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Horsefly fire 8-7

The Horsefly fire seen on Aug. 7 has burned nearly 1,300 acres east of Lincoln.

Fire officials say a wildfire that sparked east of Lincoln on Monday traveled nearly 2 miles as it burned aggressively and consumed another smaller wildfire on Tuesday.

The 1,300-acre Horsefly fire was reported early Monday afternoon burning about 15 miles east of Lincoln near Flesher Pass and sending up a large plume of smoke visible from as far away as Helena. The Lewis and Clark County Sheriff's Office evacuated the area of Flesher Acres subdivision on the east side of Flesher Pass due to the fire.

The Idaho-based incident management team overseeing Black Diamond and the Nevada Creek fires has taken over Horsefly as well. On Tuesday night officials held a fire meeting in Canyon Creek to share details of the fire and the evacuations. Firefighters on the ground, air tankers and helicopters all responded to the fire.

Horsefly Closure Map

Horsefly Closure Map

Because few other fires are burning in the region firefighters on recent Helena-area blazes have benefited from plentiful aircraft, machinery and fire teams.

“If there’s a good thing, this is the only show in town so we have a lot of resources and assets to pull from right now,” said Mike Almas, who leads the incident management team.

The fire is actively burning in timber, the understory and logging slash, according to the latest update. Officials say it also consumed the smaller Black Diamond fire burning nearby. Flame lengths reached as high as 100 to 200 feet, Almas said, which makes it prohibitively dangerous to put firefighters in front of the blaze.

Fire behavior analyst Mike Quinsenberry said that Horsefly moved nearly 2 miles in five hours, spotting a quarter-mile ahead.

“This fire is moving very aggressively – it wants to spread from its point of origin to the east and to the south,” said Shawn Borgen with the Flathead Hotshots.

Firefighters spent considerable time Tuesday assessing threatened structures in the area and formulating a plan to defend them should the fire come into Flesher Acres or close to other homes, he said.

Lewis and Clark County Sheriff Leo Dutton said Tuesday that people in 27 of the 77 homes located along Highway 279 have complied with the evacuation orders. He says residents of 17 homes decided to stay and nobody answered at 33 homes.

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Starting Wednesday morning evacuated residents may be escorted by law enforcement to their homes from 7 a.m. to noon to retrieve essential items. To receive an escort, residents should come to the entrance of Flesher Acres, Dutton said.

During the evacuations law enforcement is watching homes and the sheriff asked that those seeking escorts only do so for legitimate reasons. Depending on fire behavior, evacuations could be extended down Highway 279 to its intersection with Stemple Pass Road, he said, adding that residents would be given at least two hours notice.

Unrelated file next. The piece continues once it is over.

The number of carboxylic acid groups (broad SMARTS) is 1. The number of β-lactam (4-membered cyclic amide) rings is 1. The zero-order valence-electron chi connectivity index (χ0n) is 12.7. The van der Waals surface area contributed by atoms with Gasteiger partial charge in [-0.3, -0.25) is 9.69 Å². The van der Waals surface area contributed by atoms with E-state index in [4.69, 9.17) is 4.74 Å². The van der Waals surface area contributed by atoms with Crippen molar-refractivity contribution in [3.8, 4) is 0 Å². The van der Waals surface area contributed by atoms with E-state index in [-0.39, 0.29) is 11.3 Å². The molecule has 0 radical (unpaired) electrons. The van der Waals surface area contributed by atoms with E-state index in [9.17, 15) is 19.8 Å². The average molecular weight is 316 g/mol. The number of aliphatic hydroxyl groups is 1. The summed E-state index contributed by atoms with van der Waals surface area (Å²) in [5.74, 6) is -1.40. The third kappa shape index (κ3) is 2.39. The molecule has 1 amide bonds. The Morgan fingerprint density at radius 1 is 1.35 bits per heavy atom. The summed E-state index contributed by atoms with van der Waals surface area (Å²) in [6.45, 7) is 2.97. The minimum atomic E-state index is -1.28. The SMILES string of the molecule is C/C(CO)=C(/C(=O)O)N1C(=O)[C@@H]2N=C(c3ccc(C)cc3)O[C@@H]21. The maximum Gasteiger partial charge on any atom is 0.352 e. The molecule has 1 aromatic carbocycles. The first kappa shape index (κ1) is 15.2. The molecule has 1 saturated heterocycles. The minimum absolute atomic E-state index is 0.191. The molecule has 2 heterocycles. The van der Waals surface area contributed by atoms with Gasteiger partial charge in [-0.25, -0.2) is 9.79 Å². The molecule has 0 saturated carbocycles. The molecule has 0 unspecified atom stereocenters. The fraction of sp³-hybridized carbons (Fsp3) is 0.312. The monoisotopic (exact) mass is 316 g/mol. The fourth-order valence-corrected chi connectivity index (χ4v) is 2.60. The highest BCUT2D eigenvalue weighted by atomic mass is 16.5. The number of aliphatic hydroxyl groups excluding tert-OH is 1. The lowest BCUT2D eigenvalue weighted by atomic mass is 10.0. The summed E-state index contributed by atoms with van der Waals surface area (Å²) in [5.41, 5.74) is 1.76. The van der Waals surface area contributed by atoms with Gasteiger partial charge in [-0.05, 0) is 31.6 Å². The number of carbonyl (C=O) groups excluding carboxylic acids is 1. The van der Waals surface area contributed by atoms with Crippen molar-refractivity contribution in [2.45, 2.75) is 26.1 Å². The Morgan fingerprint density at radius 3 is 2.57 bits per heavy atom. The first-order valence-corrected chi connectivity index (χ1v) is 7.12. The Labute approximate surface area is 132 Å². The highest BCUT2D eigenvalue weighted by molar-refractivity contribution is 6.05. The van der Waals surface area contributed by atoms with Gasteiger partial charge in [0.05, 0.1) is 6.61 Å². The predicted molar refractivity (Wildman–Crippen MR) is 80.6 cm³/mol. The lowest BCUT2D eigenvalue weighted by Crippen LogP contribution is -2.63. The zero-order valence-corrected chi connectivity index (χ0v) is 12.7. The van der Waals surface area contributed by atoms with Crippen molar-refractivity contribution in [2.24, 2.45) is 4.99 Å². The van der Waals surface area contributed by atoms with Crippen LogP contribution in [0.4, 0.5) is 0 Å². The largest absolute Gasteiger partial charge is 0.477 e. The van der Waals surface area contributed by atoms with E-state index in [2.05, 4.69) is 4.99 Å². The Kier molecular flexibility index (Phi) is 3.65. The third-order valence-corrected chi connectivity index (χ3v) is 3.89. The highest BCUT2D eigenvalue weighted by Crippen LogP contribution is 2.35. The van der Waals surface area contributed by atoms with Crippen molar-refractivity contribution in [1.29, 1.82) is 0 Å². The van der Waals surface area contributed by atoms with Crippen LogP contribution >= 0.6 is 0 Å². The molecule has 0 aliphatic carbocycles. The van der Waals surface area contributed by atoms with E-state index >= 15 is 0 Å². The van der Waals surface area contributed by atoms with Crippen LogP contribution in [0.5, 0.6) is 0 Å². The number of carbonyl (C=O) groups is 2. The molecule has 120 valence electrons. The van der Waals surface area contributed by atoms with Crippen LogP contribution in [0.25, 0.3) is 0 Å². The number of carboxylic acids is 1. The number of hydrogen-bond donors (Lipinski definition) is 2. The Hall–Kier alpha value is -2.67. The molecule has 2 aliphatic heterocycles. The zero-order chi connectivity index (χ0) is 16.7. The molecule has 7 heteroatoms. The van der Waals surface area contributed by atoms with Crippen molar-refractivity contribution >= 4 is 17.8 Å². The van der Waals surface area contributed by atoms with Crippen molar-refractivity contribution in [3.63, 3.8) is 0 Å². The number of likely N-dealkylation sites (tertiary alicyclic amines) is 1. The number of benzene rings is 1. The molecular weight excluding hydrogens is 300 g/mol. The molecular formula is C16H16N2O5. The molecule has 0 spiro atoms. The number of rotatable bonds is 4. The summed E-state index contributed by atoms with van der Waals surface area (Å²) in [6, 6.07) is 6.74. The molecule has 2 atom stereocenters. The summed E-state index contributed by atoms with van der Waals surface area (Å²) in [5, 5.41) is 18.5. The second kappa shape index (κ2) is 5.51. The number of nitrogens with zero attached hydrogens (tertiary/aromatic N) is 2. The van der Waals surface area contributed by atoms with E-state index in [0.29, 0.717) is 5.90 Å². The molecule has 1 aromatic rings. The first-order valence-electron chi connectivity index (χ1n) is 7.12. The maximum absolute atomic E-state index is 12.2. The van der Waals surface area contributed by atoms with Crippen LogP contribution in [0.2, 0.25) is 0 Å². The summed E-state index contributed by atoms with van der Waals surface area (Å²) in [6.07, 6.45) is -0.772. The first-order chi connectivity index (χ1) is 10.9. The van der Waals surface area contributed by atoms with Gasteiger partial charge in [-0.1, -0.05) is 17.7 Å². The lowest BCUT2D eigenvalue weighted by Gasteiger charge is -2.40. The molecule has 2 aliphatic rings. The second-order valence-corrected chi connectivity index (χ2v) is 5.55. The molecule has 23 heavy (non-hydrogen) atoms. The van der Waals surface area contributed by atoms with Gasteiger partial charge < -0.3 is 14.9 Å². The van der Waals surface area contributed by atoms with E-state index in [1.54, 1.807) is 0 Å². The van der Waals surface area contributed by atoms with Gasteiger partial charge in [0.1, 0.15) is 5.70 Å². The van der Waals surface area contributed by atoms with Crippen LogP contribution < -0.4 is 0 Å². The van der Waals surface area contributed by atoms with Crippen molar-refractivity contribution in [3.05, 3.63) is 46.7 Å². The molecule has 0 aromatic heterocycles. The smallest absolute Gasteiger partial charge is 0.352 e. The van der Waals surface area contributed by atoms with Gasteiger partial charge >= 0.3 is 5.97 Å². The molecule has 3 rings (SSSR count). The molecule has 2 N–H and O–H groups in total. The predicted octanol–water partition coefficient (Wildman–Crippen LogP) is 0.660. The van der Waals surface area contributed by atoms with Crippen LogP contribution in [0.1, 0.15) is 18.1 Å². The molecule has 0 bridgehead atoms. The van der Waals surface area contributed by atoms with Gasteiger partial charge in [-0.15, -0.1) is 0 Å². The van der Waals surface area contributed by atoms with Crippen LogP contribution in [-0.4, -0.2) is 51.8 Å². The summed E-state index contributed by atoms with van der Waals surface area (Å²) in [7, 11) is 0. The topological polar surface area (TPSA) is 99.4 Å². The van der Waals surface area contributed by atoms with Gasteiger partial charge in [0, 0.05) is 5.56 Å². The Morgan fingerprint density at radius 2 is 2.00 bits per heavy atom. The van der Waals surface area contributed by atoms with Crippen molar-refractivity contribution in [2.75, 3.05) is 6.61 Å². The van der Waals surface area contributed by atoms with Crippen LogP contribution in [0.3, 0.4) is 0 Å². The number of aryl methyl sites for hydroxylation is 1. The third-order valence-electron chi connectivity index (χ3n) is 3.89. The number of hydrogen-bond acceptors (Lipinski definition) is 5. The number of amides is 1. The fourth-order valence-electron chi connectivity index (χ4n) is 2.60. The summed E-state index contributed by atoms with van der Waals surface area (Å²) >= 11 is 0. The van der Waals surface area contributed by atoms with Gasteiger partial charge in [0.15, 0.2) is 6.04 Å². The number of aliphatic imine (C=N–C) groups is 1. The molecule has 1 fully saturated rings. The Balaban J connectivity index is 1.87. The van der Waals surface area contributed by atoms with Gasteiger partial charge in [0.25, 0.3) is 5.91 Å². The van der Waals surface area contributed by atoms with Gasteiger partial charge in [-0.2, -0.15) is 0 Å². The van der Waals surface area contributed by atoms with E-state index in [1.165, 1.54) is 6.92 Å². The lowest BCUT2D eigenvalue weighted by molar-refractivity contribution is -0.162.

Borgen said that it could be very challenging if the fire does reach the subdivision.

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“In the event fire does get in there, we will do everything we can to keep fire off those structures but those of you that live there know how tight it is,” he said. “So we’ll do the best we can, but if the fire does get down in there, it’s going to be a very, very tough fire fight.”

This story has been updated to reflect the latest size of the fire. 

Warm and dry conditions prevailed Tuesday with general winds from the west with a few gusts to around 20 mph at exposed ridgetops, while lighter terrain driven winds is expected on slopes and valleys. Meteorologists expect similar weather on Wednesday before a chance of moisture later in the week and some moderating of temperatures.

Officials estimated the size at 1,500 acres Monday but revised that figure to about 500 acres Tuesday. On Wednesday morning an infrared flight put the fire at about 1,300 acres.

Highway 279 has been closed to bicycle traffic between Highway 200 and Stemple Pass. Fire vehicles are using the while working on the Horsefly fire and closure signs will be posted. Stemple Pass road remains open to bicycle traffic from Highway 279 to Lincoln. Bicyclists may continue to travel on Highway 200 between Missoula and Great Falls.

Information on the fire is available by calling 406-458-4992 or email at 2019.nevadacreek@firenet.gov.

American Red Cross of Montana has opened a shelter at the First Assembly of God Church, 2210 Dodge Ave. in Helena, in response to the Horsefly fire. Those in need of services may call the Montana Red Cross at 800-272-6668.

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Reporter Tom Kuglin can be reached at 447-4076 @IR_TomKuglin

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